Thus Central Colorado endures its share of avalanches. Three Western State College students were killed this spring by a snowslide on Cumberland Pass. In 1962, half the town of Twin Lakes was demolished by a slide that roared down Mt. Elbert. Monarch Pass gets closed, from time to time, by avalanches, as does the road to St. Elmo.
But the state’s major avalanche zone lies to the southwest, in the San Juan Mountains, where avalanches are not an occasional danger, but almost a daily fact of life (and death) for most of the year.
Living in Avalanche Country might be considered a social history of avalanches in some slide-prone territory. It passes over most of the science (things like moisture content and slope gradient) to focus on history and the human element from the vantage of Silverton — a one-time mining town in the heart of the range, where every route to town passes through slide zones.
Avalanches are the main reason that the narrow-gauge tourist train from Durango doesn’t run clear to Silverton in the winter — there’s the danger of a slide striking the train, and the constant expense of snow removal.
The Colorado Department of Transportation doesn’t enjoy the option of suspending operations in the winter, and authors Marshall and Roberts devote much of the book to that department’s heroic efforts to keep the highways open so that Silverton residents can get their groceries and mail.
Conceptually, the process is fairly simple. As soon as the clouds clear and the wind dies down after a storm, close the road. Use explosives to bring down the snow on the known avalanche runs — a map in the back of the book lists 40 named runs between Ouray and Silverton. Then plow the snow off the road, and wait for the next storm.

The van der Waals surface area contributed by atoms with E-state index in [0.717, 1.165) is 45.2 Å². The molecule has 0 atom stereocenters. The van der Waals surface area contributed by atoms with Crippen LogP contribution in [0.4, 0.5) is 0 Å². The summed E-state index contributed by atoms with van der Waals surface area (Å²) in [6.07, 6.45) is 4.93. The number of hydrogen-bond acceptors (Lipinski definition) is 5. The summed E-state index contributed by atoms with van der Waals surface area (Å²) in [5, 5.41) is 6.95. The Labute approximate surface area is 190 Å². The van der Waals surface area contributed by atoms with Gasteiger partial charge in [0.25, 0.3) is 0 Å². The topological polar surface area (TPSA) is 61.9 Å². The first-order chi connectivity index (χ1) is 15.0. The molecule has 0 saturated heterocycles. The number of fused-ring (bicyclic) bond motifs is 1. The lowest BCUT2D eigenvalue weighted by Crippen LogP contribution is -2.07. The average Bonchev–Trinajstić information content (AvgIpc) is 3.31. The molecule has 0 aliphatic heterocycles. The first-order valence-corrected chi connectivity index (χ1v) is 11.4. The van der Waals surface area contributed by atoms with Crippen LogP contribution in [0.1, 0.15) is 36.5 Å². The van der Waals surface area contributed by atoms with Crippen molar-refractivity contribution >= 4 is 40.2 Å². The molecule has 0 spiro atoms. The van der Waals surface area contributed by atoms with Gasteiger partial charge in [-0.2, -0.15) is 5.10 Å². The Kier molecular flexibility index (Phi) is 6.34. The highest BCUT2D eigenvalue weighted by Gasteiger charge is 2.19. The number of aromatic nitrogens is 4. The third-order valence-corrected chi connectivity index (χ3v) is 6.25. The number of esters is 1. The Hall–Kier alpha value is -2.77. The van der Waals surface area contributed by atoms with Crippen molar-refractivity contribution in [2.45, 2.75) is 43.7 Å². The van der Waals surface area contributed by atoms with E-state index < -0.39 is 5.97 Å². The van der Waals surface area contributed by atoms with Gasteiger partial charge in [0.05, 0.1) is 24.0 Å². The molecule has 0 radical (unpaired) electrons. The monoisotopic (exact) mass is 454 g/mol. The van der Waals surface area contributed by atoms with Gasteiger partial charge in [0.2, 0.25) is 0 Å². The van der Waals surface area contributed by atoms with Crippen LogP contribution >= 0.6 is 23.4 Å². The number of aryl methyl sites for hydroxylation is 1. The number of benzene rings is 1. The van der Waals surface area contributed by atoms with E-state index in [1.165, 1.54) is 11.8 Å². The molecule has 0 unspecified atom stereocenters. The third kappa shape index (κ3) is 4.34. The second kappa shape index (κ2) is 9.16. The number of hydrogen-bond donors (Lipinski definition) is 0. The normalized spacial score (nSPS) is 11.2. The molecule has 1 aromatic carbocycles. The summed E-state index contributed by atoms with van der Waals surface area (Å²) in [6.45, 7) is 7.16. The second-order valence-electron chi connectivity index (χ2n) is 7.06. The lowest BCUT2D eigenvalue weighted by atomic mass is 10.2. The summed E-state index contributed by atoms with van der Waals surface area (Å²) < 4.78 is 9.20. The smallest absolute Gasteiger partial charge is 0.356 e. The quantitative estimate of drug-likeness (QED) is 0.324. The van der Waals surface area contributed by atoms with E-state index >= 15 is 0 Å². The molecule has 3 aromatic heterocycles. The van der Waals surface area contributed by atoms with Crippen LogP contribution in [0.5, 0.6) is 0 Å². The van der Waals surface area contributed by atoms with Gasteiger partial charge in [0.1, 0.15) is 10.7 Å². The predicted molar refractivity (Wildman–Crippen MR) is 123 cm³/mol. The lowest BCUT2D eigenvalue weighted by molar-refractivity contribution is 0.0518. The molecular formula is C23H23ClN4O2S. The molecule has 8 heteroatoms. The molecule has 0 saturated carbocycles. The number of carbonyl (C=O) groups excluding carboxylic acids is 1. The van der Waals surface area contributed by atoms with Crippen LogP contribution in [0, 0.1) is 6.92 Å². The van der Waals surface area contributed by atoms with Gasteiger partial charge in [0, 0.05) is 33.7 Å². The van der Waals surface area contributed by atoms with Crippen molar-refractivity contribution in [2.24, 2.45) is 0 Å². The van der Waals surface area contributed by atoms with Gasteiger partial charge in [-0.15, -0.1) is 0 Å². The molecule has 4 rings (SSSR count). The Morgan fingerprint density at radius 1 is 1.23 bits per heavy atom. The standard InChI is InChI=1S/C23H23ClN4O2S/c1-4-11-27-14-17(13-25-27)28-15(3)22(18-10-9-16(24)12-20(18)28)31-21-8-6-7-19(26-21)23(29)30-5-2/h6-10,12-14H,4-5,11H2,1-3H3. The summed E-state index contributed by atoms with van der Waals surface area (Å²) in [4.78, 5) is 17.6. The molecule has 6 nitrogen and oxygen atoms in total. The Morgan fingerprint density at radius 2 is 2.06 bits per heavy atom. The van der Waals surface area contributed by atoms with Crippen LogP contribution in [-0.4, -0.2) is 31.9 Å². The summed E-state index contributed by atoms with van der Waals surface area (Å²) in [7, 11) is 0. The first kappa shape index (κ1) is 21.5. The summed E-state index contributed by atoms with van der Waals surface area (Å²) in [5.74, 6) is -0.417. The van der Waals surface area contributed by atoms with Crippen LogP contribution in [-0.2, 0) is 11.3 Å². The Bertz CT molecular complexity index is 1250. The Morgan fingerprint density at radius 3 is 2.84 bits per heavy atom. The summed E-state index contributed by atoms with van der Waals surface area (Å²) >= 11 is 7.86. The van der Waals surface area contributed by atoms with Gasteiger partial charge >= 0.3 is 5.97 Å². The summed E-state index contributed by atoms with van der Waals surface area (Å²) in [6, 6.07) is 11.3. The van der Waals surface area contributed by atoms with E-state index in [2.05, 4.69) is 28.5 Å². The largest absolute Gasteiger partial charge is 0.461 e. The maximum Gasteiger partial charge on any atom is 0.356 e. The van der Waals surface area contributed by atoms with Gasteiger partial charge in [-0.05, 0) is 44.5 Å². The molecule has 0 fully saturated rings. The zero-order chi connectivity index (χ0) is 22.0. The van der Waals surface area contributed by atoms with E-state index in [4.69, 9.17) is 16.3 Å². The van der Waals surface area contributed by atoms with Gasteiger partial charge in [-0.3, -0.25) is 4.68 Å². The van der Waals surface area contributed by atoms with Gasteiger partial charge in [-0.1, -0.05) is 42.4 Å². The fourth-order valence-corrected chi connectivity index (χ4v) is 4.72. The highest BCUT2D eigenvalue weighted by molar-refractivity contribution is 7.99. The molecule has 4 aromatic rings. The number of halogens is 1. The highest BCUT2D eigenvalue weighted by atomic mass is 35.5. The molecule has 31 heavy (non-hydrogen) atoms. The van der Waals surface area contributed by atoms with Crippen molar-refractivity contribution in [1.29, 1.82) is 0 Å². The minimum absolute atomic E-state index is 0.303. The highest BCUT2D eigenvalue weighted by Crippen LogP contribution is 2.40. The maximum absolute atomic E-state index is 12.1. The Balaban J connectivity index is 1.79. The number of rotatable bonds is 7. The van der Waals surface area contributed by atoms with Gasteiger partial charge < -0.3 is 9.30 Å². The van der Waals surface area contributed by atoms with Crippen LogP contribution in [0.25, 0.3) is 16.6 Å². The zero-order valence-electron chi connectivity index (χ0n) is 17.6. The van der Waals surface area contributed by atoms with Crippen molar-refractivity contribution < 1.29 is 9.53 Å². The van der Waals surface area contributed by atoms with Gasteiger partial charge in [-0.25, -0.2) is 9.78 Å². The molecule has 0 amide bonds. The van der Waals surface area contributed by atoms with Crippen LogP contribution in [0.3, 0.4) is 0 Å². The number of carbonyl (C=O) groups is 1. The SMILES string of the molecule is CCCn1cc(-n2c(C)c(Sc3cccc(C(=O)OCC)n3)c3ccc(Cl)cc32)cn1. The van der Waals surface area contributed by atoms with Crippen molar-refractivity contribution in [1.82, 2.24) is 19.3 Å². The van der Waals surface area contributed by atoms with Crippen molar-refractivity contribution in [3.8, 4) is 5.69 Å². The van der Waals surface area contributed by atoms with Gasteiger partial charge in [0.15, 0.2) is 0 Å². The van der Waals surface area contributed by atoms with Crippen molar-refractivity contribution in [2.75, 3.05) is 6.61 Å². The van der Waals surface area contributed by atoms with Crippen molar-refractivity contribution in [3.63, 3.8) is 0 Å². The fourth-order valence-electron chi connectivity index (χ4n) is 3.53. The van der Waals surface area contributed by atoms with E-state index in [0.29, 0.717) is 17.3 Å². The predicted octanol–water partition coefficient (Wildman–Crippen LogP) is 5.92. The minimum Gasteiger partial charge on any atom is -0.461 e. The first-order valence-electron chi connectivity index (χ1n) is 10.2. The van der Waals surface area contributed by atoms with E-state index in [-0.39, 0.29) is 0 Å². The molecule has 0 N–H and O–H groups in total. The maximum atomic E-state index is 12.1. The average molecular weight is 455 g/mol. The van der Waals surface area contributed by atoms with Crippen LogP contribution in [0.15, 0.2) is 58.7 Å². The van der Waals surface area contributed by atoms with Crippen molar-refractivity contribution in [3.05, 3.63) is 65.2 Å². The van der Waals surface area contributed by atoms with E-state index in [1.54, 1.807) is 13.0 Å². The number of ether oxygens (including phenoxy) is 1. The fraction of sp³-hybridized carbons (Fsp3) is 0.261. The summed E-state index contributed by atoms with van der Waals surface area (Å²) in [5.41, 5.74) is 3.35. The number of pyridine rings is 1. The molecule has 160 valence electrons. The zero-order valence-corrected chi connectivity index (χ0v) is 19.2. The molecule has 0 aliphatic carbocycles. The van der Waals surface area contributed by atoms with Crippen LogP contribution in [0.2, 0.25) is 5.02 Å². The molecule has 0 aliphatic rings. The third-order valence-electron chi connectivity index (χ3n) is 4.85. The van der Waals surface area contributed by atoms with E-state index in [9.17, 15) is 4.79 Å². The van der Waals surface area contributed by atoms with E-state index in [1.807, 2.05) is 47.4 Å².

This began after World War II with a surplus army 75-mm howitzer, which was hauled on a trailer to where it could lob an explosive shell toward the top of the slide run. If all went well, it triggered the slide.
More cannons were added over the years, but by 1986, the security requirements for storing the ammunition exceeded what small towns could offer. So now a helicopter takes off after every storm with a pilot and a bombardier, who drops the charges. It’s safer and faster, and the same crew can handle Wolf Creek Pass, too.
On the ground, though, the road still has to be plowed, and the slides sometimes ignore the explosives, only to run later. On March 5, 1992, a snowshed on the East Riverside Slide saved the lives of four motorists who were trapped in it for 12 hours. But less than 200 feet away, outside the shed, two highway maintenance men had been buried under their plow truck.
One of them, Danny Jaramillo, kicked out the truck window, reached a little shovel he had aboard, and dug his way to the surface and then walked to the snowshed. It took 18 hours.
The other, Eddie Imel of Ouray died. His death led to improved procedures and better radios in the trucks, but the authors argue, rather convincingly, that if the East Riverside snowshed had been built to 1,100 feet long, rather than the money-saving 180 feet, the well-liked Eddie Imel would never have been swept to his death.
Living in Avalanche Country teems with first-person accounts from survivors, generally well-told. One of my favorites was from an Arizona couple whose car was swept down by the Mother Cline slide in the spring of 1988. And as an informal student of place names, I was fascinated that the slides had names, many of them attached to local characters or events.
One chapter focuses on mail-truck drivers, whose dedication is astonishing; the Postal Service should start using them in commercials. The authors go back to the 19th century for accounts and photos — the early freighters often tunneled through slides, and others taught pack burros to walk on snowshoes.
The photos, historic and modern, seem worthy of a book in themselves, and there are stories behind the photos — or even non-photos:
So Pete’s up there about to shoot the Brooklyns. We’re standing there by the mine road where they park the cat. This guy pulls up in a station wagon and asks if he can take some pictures. “Sure,” we tell him. Well, Pete’s up there by Chattanooga getting ready to fire away. This guy has set a tripod and he’s got about three cameras hanging from his neck. He looks ready.
‘Bout the third shot Pete fires, things start happening. I mean happening. Every slide from the Eagle down through the Brooklyns takes off running. I think later we counted 16 avalanches that ran. Pretty incredible.